1. Marketing will become more tactical. In the 20th century, marketing was often seen as a strategic investment, so important to corporate success that there was not much point in measuring it. With the exception of direct marketing (catalogs, mailers, etc.), it was difficult to measure many marketing activities anyway, so few companies tried.
Today, however, companies gather far more data than in the past and have become far more sophisticated about measuring just about everything. There are now very few marketing activities that aren't "sliced and diced" to see whether they're actually making money.
This is not to say that companies don't need a marketing strategy! However, now that activities under the marketing rubric are measured, the marketing group itself must become ever more tactical in order to make the metrics improve.
In other words, there will be a lot less of "the ads must be working because revenue went up" and a lot more of "27% of our website leads converted into paying customers."
2. Commoditization will drive marketing investment. There's a growing awareness that product categories go through four distinct stages, each requiring a different level of marketing investment:
The entry phase. Sales plays the primary role, explaining the concept to buyers, getting them excited about it, following up to get reference accounts, and so forth. By comparison, Marketing plays a minor role, at best.
The consulting phase. Once the product category is established, the salespeople continue to cultivate new accounts while marketing helps Sales to identify new leads. Marketing acts as a service organization to sales, with Sales still "leading the charge."
The service phase. When several vendors provide essentially the same product, customers decide which product to buy based the ability of vendors to precisely respond to their specifications, their delivery requirements, payment convenience and so forth. During this phase, Marketing and Sales are of roughly equal importance.
The commodity phase. Once a product becomes a commodity, Sales moves into the background (or goes away completely) while Marketing moves to the forefront, locating potential customers and setting up of fulfillment channels that do not require the overhead of a dedicated sales team.
As companies better understand this inexorable process of commoditization, they can allocate marketing budgets based upon the phase of the product category, rather than a preconceived notion of appropriate marketing investment.
In other words, there will be a lot less of "this product is our future, so let's spend marketing dollars on it" and a lot more of "it's time to shift responsibility for this product from Sales to Marketing."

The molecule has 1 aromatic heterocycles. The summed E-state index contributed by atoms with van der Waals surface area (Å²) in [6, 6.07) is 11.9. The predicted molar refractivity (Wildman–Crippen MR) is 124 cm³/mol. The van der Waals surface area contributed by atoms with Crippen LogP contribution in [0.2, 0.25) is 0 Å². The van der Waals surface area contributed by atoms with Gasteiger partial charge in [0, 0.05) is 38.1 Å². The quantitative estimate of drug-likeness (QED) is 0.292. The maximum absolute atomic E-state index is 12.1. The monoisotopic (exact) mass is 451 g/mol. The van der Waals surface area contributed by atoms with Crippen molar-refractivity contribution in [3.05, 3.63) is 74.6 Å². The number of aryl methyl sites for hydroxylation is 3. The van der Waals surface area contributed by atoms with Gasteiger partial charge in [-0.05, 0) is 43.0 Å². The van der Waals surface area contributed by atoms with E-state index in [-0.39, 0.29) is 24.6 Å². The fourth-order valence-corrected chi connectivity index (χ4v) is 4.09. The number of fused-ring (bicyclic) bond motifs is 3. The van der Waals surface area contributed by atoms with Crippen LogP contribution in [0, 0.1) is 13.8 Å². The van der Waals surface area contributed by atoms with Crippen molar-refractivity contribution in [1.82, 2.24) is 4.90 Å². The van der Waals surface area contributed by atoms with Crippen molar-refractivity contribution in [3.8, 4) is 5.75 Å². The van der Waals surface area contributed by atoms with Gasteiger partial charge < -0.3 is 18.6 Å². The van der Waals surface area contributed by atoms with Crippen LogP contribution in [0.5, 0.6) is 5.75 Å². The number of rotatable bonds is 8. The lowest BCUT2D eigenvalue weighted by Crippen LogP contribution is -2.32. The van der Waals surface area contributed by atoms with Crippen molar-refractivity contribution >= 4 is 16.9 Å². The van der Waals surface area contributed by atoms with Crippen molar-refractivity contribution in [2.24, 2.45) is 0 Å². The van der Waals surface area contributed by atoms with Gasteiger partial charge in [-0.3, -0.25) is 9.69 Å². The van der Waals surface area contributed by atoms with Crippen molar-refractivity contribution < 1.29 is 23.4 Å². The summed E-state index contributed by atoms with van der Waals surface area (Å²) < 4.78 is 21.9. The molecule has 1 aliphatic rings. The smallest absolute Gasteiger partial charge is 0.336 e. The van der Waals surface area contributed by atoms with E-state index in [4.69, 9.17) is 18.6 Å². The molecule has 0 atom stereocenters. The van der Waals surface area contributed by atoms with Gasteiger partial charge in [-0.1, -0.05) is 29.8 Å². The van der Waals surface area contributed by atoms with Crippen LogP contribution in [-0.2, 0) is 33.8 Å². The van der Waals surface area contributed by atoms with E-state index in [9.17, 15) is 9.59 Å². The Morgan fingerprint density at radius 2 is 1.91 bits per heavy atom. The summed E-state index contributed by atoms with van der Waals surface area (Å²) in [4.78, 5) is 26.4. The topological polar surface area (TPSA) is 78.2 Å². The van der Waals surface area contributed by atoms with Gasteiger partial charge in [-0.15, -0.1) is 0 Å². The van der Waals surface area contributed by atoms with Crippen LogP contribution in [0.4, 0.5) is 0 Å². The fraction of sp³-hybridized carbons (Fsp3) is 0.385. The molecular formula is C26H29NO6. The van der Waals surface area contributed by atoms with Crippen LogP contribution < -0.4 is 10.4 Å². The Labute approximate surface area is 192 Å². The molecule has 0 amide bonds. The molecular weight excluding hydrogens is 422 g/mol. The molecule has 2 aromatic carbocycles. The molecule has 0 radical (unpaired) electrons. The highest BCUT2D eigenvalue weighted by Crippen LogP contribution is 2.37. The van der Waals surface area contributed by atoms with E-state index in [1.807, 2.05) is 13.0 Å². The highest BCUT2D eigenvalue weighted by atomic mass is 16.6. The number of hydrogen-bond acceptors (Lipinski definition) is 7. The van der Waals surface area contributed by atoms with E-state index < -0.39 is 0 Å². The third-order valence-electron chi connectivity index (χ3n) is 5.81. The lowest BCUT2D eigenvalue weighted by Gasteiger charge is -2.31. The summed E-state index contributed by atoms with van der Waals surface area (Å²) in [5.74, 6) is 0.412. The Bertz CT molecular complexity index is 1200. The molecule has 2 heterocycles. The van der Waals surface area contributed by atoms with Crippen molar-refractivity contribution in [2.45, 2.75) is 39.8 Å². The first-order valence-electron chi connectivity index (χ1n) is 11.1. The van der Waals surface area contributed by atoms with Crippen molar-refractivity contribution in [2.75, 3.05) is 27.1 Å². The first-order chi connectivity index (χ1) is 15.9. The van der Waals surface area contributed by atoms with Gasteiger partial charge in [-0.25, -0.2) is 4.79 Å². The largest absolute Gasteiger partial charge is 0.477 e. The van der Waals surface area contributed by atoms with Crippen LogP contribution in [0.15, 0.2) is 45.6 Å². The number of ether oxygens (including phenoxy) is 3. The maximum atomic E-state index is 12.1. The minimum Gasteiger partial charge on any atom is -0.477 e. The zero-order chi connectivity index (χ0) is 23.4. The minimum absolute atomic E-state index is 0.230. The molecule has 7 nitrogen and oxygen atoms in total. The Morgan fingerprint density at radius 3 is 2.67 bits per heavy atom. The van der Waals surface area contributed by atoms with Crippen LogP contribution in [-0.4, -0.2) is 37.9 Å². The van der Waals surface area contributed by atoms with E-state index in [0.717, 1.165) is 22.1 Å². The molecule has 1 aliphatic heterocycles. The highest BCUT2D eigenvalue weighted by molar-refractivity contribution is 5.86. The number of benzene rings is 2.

3. Sales and marketing will stop squabbling. This trend emerges from the previous two, but to really understand it, some background is necessary.
Historically, Sales and Marketing have tended to play the blame game rather than work together. The common conflict usually sounds like this:
Sales: "Marketing give us bad leads, so it's their fault we're not making our numbers."
Marketing: "Sales doesn't follow up on the leads we give them, so it's their fault they're not making their numbers."
Or maybe like this:
Sales: "We need better sales materials and sales tools."
Marketing: "We spent big bucks on those last year and you didn't use them."
Better measurement of Marketing and a better understanding of product category phases tend to reduce opportunities for such disagreements to take place.
Better measurement helps Sales and Marketing define what constitutes a valid sales opportunity, based upon profiles that both Marketing and Sales have agreed upon. Tracking how well those profiles result in sales leads that convert into paying customers reduces the controversy.
A better understanding of product category makes it easier to plan and execute a gradual handover of responsibility from when Sales plays the primary role (the entry phase) to when Marketing plays the primary role (the commodity phase.)
4. Marketing will be more reactive and less proactive. The three trends above have been gradually manifesting themselves for the past 20 years, fueled by the increased computerization of marketing and sales environments. This fourth trend, however, is something relatively new, having developed only the past decade or so.
Traditionally, marketing has been seen as a "proactive" activity where marketing activities "create" a brand and "create" demand. That's beginning to turn upside down now that customers play a far more visible and powerful role in brands are perceived.
Review sites that post buyer experiences, for example, now play a bigger a role in defining brand image than any individual marketing activity. Using social media, companies can enlist customers and prospects to help with everything from defining product requirements to designing advertising campaigns.
If you think about Mad Men and mass advertising as the apotheosis of the old style of marketing, branding was seen as resulting from a flash of brilliance from a marketing genius. Today, effective marketing is more likely to emerge from a reading of what people are tweeting.
This is a profound change that's only beginning to be manifested in how companies and executives decide where and when to invest in marketing .